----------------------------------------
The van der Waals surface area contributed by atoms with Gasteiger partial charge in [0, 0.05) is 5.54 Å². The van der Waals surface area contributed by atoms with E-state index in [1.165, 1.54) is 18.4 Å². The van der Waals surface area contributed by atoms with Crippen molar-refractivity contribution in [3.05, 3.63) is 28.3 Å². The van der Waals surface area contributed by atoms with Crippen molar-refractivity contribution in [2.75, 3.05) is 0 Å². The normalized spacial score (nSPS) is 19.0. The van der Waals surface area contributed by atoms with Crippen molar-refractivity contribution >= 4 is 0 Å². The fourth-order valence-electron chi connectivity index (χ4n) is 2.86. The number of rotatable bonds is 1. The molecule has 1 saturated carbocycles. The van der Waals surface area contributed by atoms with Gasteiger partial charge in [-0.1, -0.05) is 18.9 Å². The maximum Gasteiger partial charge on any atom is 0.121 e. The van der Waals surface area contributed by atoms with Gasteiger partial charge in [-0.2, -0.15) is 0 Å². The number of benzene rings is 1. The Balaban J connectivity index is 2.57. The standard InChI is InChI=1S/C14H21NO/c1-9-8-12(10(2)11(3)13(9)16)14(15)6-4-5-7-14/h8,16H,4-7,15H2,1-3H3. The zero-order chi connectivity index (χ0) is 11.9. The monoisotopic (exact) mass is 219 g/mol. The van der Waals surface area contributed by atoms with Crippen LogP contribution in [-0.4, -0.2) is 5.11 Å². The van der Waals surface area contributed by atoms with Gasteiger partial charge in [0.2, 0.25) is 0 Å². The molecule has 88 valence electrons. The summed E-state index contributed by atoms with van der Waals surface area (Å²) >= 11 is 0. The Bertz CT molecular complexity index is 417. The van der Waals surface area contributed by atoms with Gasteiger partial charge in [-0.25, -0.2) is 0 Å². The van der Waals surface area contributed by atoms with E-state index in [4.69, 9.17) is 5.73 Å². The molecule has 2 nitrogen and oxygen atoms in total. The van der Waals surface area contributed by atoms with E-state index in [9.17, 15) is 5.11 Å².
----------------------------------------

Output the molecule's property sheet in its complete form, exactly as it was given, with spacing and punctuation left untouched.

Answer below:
The van der Waals surface area contributed by atoms with Gasteiger partial charge in [0, 0.05) is 5.54 Å². The van der Waals surface area contributed by atoms with E-state index in [1.165, 1.54) is 18.4 Å². The van der Waals surface area contributed by atoms with Crippen molar-refractivity contribution in [3.05, 3.63) is 28.3 Å². The van der Waals surface area contributed by atoms with Crippen molar-refractivity contribution in [2.75, 3.05) is 0 Å². The normalized spacial score (nSPS) is 19.0. The van der Waals surface area contributed by atoms with Crippen molar-refractivity contribution >= 4 is 0 Å². The fourth-order valence-electron chi connectivity index (χ4n) is 2.86. The number of rotatable bonds is 1. The molecule has 1 saturated carbocycles. The van der Waals surface area contributed by atoms with Gasteiger partial charge in [-0.1, -0.05) is 18.9 Å². The maximum Gasteiger partial charge on any atom is 0.121 e. The van der Waals surface area contributed by atoms with Gasteiger partial charge in [-0.2, -0.15) is 0 Å². The number of benzene rings is 1. The Balaban J connectivity index is 2.57. The standard InChI is InChI=1S/C14H21NO/c1-9-8-12(10(2)11(3)13(9)16)14(15)6-4-5-7-14/h8,16H,4-7,15H2,1-3H3. The zero-order chi connectivity index (χ0) is 11.9. The monoisotopic (exact) mass is 219 g/mol. The van der Waals surface area contributed by atoms with Crippen LogP contribution in [-0.4, -0.2) is 5.11 Å². The van der Waals surface area contributed by atoms with Gasteiger partial charge in [0.2, 0.25) is 0 Å². The molecule has 88 valence electrons. The summed E-state index contributed by atoms with van der Waals surface area (Å²) >= 11 is 0. The Bertz CT molecular complexity index is 417. The van der Waals surface area contributed by atoms with Gasteiger partial charge in [-0.25, -0.2) is 0 Å². The van der Waals surface area contributed by atoms with E-state index in [4.69, 9.17) is 5.73 Å². The molecule has 2 nitrogen and oxygen atoms in total. The van der Waals surface area contributed by atoms with E-state index in [9.17, 15) is 5.11 Å².